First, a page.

Starting to muck about with text generation in anticipation of NaNoGenMo this year. I trained a second-order Markov model on over 200 million words of data (three thousand or so texts from Project Gutenberg). Written in Ruby, using my native Sooth library, the entire process took 28 hours and resulted in a 674mb model file. Because Sooth uses a 32-bit context, I used a 16-bit dictionary of words, which I generated by stripping punctuation and capitalising words and then selecting the most frequent 64822 words (I wrote a script to count word frequencies and select word that occurred at least n times such that the result would contain fewer than 65536 words; I think n ended up being 27 or something like that).
I want to use the Markov model to generate sentences, but at the moment it does a rather poor job. Here are some examples:
<SENTENCE> SOME GENERATION OF ARCHITECT OF GREATNE WOULD COME FOR THE TERM OF ADORATION <SENTENCE> <SENTENCE> YES SIR HE MADE HER A MAGICIAN HE EXCLAIMED <SENTENCE> <SENTENCE> AND THIS THOU BUT <BLANK> WAS A PRAYER OVER THAT ALIEN ELEMENT <SENTENCE>
I should also note that
<BLANK> are special words, as are
<BOOK>. And that I strip
the ends of words, so that
GREATNE, in an effort to reduce
the number of unique words (as removing an
S will often turn a word from
plural to singular).
As an example, here is the opening chapter of “The Emerald City of Oz” by L. Frank Baum as presented to the inference algorithm, once parsed into the 16-bit dictionary:
<BOOK> <SENTENCE> PERHAP I SHOULD ADMIT ON THE TITLE PAGE THAT THIS BOOK IS BY L FRANK BAUM AND HIS CORRESPONDENT FOR I HAVE USED MANY SUGGESTION CONVEYED TO ME IN LETTER FROM CHILDREN <SENTENCE> <SENTENCE> ONCE ON A TIME I REALLY IMAGINED MYSELF AN AUTHOR OF FAIRY TALE BUT NOW I AM MERELY AN EDITOR OR PRIVATE SECRETARY FOR A HOST OF YOUNGSTER WHOSE IDEA I AM <BLANK> TO WEAVE INTO THE THREAD OF MY STORIE <SENTENCE> <PARAGRAPH> <SENTENCE> THESE IDEA ARE OFTEN CLEVER <SENTENCE> <SENTENCE> THEY ARE ALSO LOGICAL AND INTERESTING <SENTENCE> <SENTENCE> SO I HAVE USED THEM WHENEVER I COULD FIND AN OPPORTUNITY AND IT IS BUT JUST THAT I ACKNOWLEDGE MY INDEBTEDNE TO MY LITTLE FRIEND <SENTENCE> <PARAGRAPH> <SENTENCE> MY WHAT IMAGINATION THESE CHILDREN HAVE DEVELOPED <SENTENCE> <SENTENCE> SOMETIME I AM FAIRLY ASTOUNDED BY THEIR DARING AND GENIU <SENTENCE> <SENTENCE> THERE WILL BE NO LACK OF FAIRY TALE AUTHOR IN THE FUTURE I AM SURE <SENTENCE> <SENTENCE> MY READER HAVE TOLD ME WHAT TO DO WITH DOROTHY AND AUNT EM AND UNCLE HENRY AND I HAVE OBEYED THEIR MANDATE <SENTENCE> <SENTENCE> THEY HAVE ALSO GIVEN ME A VARIETY OF SUBJECT TO WRITE ABOUT IN THE FUTURE ENOUGH IN FACT TO KEEP ME BUSY FOR SOME TIME <SENTENCE> <SENTENCE> I AM VERY PROUD OF THIS ALLIANCE <SENTENCE> <SENTENCE> CHILDREN LOVE THESE STORIE BECAUSE CHILDREN HAVE HELPED TO CREATE THEM <SENTENCE> <SENTENCE> MY READER KNOW WHAT THEY WANT AND REALIZE THAT I TRY TO PLEASE THEM <SENTENCE> <SENTENCE> THE RESULT IS VERY SATISFACTORY TO THE PUBLISHER TO ME AND I AM QUITE SURE TO THE CHILDREN <SENTENCE> <PARAGRAPH> <SENTENCE> I HOPE MY DEAR IT WILL BE A LONG TIME BEFORE WE ARE OBLIGED TO DISSOLVE PARTNERSHIP <SENTENCE> <CHAPTER>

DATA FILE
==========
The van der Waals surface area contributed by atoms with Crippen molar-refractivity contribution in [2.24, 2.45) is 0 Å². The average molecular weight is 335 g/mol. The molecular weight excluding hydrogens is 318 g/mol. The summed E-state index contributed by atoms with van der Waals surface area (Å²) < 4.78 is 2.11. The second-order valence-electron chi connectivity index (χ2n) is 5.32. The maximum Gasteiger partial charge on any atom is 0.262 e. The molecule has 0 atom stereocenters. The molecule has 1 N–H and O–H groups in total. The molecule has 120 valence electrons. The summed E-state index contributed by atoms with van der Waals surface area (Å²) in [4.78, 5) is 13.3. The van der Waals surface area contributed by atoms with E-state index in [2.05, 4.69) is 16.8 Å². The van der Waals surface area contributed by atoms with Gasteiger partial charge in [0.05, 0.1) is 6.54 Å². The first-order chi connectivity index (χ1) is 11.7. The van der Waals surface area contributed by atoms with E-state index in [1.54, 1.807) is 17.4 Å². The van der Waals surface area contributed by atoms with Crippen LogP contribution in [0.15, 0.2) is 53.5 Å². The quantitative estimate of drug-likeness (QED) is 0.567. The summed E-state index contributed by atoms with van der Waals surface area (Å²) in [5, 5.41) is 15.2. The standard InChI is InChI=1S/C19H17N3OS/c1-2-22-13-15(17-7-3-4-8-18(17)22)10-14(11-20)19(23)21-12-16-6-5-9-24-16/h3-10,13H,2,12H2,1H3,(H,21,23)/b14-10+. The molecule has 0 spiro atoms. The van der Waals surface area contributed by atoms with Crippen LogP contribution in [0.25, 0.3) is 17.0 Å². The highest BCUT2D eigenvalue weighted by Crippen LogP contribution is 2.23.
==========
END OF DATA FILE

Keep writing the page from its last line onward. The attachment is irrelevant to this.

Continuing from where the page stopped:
So, how to generate a novel novel from this mess? Here are my thoughts:
- Generate a prototype sentence, which consists of a certain number of empty slots for words, with the length of the sentence statistically consistent with what has been observed in the past.
- Populate the slots with some candidate keywords that have high mutual information according to the previous two sentences.
- For the remainder of the slots, determine a list of words that could fill those slots, as constrained by the other known words in the prototype sentence.
- Fill the empty slots with the candidate words, preferring to fixate on a relevant keyword, and providing the choice is legal according to the Markov model.
- Generate hundreds of candidate sentences, and select the best according to some heuristic.
The heuristic for selecting the best generation will be a function of two factors; the average information of the generated sentence as measured by the Markov model, and the average mutual information of the generated sentence, as measured by a model that takes the previous few sentences into account, and possibly also the fixation words.
These fixation words should also be determined stochastically from data, by
observing words that tend to occur in clusters. I am trying here to identify
character names, locations, objects and so on that are pertinent to the story.
If the model generates a sentence containing the word
SHERLOCK, for instance,
then the mere presence of this word in the story should make it much more likely
to occur in the future. This is something to be figured out.